Syrian regime forces have reclaimed the ancient Christian hamlet of Maaloula, near Damascus, and seized a rebel-held town near the border with Lebanon, agencies reported on Monday.
A security official told Agence France-Presse that the Syrian army retook Maaloula four months after mainly Islamist rebels overran it.
“The army has taken full control of Maaloula and restored security and stability. Terrorism has been defeated in Qalamoun,” the official said, referring to the region in which Maaloula is located.
Maaloula fell to rebel forces in December, as the regime focused its attention on capturing towns along the Damascus-Homs highway.
The picturesque town is considered a symbol of the ancient Christian presence in Syria, and its 5,000 pre-war residents are among the few in the world who still speak Aramaic, the language of Jesus Christ.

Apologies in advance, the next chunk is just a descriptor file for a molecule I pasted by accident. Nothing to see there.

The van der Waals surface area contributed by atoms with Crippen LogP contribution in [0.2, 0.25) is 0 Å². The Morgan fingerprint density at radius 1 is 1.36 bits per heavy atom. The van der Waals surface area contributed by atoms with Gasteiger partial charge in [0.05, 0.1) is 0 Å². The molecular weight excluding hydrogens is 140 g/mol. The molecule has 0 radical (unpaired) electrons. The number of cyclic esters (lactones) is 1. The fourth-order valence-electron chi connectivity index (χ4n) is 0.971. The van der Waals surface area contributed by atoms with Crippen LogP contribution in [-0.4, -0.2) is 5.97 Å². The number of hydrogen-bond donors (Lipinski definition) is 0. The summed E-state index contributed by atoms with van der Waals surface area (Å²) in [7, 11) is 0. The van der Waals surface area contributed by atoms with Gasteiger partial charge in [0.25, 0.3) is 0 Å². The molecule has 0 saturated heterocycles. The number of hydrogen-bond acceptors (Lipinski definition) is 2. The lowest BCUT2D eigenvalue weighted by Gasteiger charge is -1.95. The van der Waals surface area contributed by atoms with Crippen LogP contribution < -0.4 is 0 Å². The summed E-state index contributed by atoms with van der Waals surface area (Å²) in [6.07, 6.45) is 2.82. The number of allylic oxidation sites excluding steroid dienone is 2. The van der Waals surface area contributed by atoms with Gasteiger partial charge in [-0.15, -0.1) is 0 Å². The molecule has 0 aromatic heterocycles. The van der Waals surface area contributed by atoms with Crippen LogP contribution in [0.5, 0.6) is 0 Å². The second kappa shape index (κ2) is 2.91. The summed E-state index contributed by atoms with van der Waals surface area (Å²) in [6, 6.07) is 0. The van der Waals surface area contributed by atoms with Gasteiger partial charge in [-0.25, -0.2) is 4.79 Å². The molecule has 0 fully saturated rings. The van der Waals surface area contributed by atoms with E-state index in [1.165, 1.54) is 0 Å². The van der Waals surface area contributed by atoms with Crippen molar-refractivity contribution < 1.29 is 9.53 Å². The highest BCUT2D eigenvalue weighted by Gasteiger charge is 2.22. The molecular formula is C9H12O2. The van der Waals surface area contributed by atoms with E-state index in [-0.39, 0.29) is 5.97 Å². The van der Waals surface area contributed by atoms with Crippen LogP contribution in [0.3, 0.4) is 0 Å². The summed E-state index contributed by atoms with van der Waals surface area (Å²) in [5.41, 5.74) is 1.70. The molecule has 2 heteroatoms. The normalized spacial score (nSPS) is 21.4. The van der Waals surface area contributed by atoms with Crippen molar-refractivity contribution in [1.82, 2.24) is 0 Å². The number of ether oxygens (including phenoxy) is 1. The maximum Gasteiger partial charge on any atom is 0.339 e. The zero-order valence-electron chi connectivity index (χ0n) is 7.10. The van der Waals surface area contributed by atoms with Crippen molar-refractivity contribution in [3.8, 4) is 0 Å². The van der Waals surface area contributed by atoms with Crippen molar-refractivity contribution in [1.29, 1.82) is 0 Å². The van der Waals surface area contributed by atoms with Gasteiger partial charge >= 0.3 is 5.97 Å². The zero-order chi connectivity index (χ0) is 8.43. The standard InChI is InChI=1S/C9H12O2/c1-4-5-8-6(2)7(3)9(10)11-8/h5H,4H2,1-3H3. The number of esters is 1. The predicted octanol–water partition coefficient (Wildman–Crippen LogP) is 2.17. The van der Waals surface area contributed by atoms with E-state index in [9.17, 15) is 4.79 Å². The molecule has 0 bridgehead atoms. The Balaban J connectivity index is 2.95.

When the town was taken by rebels, 13 nuns were forced from its convent and held by Al-Qaeda-affiliated fighters until a prisoner swap was initiated with the regime in March.
Meanwhile, Syrian state media said pro-government troops have seized a rebel-held town near the border with Lebanon, continuing a march to dislodge opposition strongholds from along the rugged frontier.
The SANA state news agency said Syrian forces took Sarkha early Monday, a day after seizing the nearby town of Rankous, the Associated Press reported.
Since November, forces loyal to Syrian President Bashar Assad have captured several rebel strongholds in the mountainous Qalamoun area along the border with Lebanon.
The frontier region has long served as a vital supply line into Damascus for the opposition.
Translated and edited by The Syrian Observer